I've been a fan of the Startup podcast since the first episode. In the last episode, "Fake It Til You Make It", Alex stated that the unfair advantage of Startup is the listening audience of the podcast. However, while that may be one unfair advantage, I don't think it's the key one.
The technology industry is grappling with it's incredible lack of diversity. Technology companies, both large and small, are overwhelmingly composed of White males. I think Gimlet's true unfair advantage is that it was founded by two White males. This in no way means that the two White males lack talent, drive, or hustle. However, I don't think that they would have persuaded investors to give them money if they had the same level of talent but came packaged as two Black males. Were any of the people you asked for money Black? Have the people who gave you money also invested in companies headed by Black founders? Have you interviewed any Black candidates for employment? Did you show your demo app to any Black people? I would hazard to guess that the answer to all of these questions is "no".
I think White maleness is the unfair advantage of Gimlet because you found other White males who gave you a chance. This may be, in part, because those investors saw themselves in you. However, that "pattern-matching" doesn't exist for Black startup founders. We usually have to be twice as good as the majority population in tech and execute flawlessly. White and Black startup founders may both be tightrope walkers, but the White side has a safety net. The Black side? Just ground and gravity.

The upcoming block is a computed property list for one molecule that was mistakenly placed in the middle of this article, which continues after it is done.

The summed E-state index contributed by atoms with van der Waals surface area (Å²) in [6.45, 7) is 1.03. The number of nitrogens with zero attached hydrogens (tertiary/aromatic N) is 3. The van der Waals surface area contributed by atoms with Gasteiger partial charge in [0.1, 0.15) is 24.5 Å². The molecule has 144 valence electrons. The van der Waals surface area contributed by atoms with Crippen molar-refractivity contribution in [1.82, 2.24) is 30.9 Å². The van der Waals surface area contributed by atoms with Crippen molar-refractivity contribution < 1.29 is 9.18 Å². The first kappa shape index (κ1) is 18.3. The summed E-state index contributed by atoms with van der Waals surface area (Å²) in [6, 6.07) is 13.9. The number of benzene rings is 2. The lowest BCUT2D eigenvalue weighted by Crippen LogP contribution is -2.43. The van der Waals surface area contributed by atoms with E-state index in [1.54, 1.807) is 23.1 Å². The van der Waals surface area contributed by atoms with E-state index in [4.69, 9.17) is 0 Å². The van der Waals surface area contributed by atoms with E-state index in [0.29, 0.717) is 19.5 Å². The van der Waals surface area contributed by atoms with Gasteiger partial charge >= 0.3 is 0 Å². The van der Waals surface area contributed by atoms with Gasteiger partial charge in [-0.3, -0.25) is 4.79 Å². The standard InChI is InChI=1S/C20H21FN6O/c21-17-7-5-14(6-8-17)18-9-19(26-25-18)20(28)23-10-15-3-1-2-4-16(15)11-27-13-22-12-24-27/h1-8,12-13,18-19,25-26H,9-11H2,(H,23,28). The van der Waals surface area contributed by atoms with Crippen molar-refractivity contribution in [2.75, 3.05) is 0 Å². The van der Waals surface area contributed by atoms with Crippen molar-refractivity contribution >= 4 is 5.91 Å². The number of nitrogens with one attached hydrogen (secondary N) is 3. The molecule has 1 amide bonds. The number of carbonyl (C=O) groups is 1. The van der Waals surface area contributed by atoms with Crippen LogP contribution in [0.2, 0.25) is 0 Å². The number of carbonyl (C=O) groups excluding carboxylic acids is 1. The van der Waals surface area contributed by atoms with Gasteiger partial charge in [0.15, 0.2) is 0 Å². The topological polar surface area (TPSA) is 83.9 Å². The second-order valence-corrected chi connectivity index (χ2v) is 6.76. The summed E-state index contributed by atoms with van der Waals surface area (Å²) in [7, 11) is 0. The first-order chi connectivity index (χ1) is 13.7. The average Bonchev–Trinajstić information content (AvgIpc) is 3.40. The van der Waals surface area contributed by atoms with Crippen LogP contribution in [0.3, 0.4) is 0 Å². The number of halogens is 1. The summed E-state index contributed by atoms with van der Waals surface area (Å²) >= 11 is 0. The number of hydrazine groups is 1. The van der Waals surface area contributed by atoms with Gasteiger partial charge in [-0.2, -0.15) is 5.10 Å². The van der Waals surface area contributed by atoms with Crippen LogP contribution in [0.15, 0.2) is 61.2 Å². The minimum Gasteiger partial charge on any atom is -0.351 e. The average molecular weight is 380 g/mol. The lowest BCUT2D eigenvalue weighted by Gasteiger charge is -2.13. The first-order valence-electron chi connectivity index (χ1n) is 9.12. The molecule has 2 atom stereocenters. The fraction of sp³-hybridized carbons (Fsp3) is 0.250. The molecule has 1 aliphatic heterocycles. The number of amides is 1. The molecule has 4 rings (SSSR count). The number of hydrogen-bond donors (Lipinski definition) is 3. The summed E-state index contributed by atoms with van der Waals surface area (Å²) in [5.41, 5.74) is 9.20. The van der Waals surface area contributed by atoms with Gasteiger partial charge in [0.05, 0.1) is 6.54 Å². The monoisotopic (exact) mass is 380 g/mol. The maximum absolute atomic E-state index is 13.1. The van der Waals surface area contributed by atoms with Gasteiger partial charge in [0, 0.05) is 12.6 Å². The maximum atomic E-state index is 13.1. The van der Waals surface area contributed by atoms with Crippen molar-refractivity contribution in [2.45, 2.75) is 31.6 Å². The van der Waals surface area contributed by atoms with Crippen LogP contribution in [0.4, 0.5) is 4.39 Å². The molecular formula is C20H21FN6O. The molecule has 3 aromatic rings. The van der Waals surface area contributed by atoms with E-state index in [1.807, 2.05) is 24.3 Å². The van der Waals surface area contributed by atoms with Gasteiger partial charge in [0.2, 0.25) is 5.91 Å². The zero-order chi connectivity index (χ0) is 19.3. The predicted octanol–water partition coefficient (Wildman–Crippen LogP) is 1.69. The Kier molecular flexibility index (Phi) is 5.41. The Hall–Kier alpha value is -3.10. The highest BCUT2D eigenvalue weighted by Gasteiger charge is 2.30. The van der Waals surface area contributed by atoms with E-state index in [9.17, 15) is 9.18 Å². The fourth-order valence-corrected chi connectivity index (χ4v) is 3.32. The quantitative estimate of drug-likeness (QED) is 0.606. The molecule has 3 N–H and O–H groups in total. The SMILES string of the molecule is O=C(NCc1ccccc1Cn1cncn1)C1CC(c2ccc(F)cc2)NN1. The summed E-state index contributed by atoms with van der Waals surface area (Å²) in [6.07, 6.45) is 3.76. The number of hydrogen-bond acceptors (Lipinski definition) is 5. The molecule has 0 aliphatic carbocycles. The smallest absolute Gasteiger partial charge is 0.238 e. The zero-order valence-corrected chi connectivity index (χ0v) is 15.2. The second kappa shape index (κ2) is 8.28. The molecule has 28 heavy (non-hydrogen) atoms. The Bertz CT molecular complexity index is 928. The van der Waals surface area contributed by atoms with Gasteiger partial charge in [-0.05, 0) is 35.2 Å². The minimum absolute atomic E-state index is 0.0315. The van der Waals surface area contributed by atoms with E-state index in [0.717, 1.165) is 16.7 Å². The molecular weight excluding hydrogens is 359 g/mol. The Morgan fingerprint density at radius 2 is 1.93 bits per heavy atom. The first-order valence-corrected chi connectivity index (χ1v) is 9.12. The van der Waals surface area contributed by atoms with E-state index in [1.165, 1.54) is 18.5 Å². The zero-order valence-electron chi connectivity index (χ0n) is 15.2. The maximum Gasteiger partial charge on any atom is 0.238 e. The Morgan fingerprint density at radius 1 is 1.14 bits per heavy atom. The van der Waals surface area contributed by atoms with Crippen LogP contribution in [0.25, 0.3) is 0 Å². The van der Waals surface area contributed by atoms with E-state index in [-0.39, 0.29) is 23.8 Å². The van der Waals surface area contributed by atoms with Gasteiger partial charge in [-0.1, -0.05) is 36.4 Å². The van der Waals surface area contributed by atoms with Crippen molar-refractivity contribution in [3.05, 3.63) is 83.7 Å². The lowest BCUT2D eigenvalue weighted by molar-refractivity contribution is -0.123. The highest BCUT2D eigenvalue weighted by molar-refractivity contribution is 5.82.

The technology industry will continue to suffer from poor diversity unless young startup companies like Gimlet Media recognize the power of White privilege. The only way that diversity in tech can be improved is if this recognition translates into a willingness to make a change and use privilege as a vehicle for empowerment. That means seeking out diverse talent instead of the network of White people you're probably using to hire employees. I want Gimlet Media to be a great company, and I think that diversity is a key competitive advantage. Diverse companies create more innovative solutions and are better positioned to do business with the Browner America that we all see on the horizon.
I've thought a lot about the culture of Whiteness in technology. I even published a book in 2013 called "Minority Tech" (http://www.MinorityTech.com) about my own journey as a Black technologist. However, I am always aware that I could be wrong. If you think that Alex Blumberg could have built Gimlet if he was a Black man named Tyrone Jenkins, I would like to know how you think that would have been possible.